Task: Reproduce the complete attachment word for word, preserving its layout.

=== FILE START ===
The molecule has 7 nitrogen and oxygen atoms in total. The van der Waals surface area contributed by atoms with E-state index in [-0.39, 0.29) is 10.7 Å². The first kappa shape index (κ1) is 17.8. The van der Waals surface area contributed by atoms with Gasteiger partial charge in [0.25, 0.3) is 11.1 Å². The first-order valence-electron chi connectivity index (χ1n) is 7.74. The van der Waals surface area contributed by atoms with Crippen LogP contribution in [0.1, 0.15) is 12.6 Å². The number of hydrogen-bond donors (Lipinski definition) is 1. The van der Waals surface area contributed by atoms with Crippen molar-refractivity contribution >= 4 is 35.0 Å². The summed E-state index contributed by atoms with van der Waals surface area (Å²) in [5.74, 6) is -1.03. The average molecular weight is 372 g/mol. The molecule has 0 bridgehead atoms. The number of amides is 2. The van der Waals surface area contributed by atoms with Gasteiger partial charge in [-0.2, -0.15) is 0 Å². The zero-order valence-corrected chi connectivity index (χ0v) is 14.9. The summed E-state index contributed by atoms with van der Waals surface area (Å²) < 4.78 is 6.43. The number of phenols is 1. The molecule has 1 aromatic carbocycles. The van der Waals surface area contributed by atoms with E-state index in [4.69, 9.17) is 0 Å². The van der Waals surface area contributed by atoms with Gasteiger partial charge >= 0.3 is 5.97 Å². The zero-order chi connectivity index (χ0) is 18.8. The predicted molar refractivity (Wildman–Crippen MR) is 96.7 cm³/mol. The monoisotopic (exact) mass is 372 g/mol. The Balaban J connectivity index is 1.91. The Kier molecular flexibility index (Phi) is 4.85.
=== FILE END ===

The molecule has 7 nitrogen and oxygen atoms in total. The van der Waals surface area contributed by atoms with E-state index in [-0.39, 0.29) is 10.7 Å². The first kappa shape index (κ1) is 17.8. The van der Waals surface area contributed by atoms with Gasteiger partial charge in [0.25, 0.3) is 11.1 Å². The first-order valence-electron chi connectivity index (χ1n) is 7.74. The van der Waals surface area contributed by atoms with Crippen LogP contribution in [0.1, 0.15) is 12.6 Å². The number of hydrogen-bond donors (Lipinski definition) is 1. The van der Waals surface area contributed by atoms with Crippen molar-refractivity contribution >= 4 is 35.0 Å². The summed E-state index contributed by atoms with van der Waals surface area (Å²) in [5.74, 6) is -1.03. The average molecular weight is 372 g/mol. The molecule has 0 bridgehead atoms. The number of amides is 2. The van der Waals surface area contributed by atoms with Gasteiger partial charge in [-0.2, -0.15) is 0 Å². The zero-order valence-corrected chi connectivity index (χ0v) is 14.9. The summed E-state index contributed by atoms with van der Waals surface area (Å²) < 4.78 is 6.43. The number of phenols is 1. The molecule has 1 aromatic carbocycles. The van der Waals surface area contributed by atoms with E-state index in [4.69, 9.17) is 0 Å². The van der Waals surface area contributed by atoms with Gasteiger partial charge >= 0.3 is 5.97 Å². The zero-order chi connectivity index (χ0) is 18.8. The predicted molar refractivity (Wildman–Crippen MR) is 96.7 cm³/mol. The monoisotopic (exact) mass is 372 g/mol. The Balaban J connectivity index is 1.91. The Kier molecular flexibility index (Phi) is 4.85.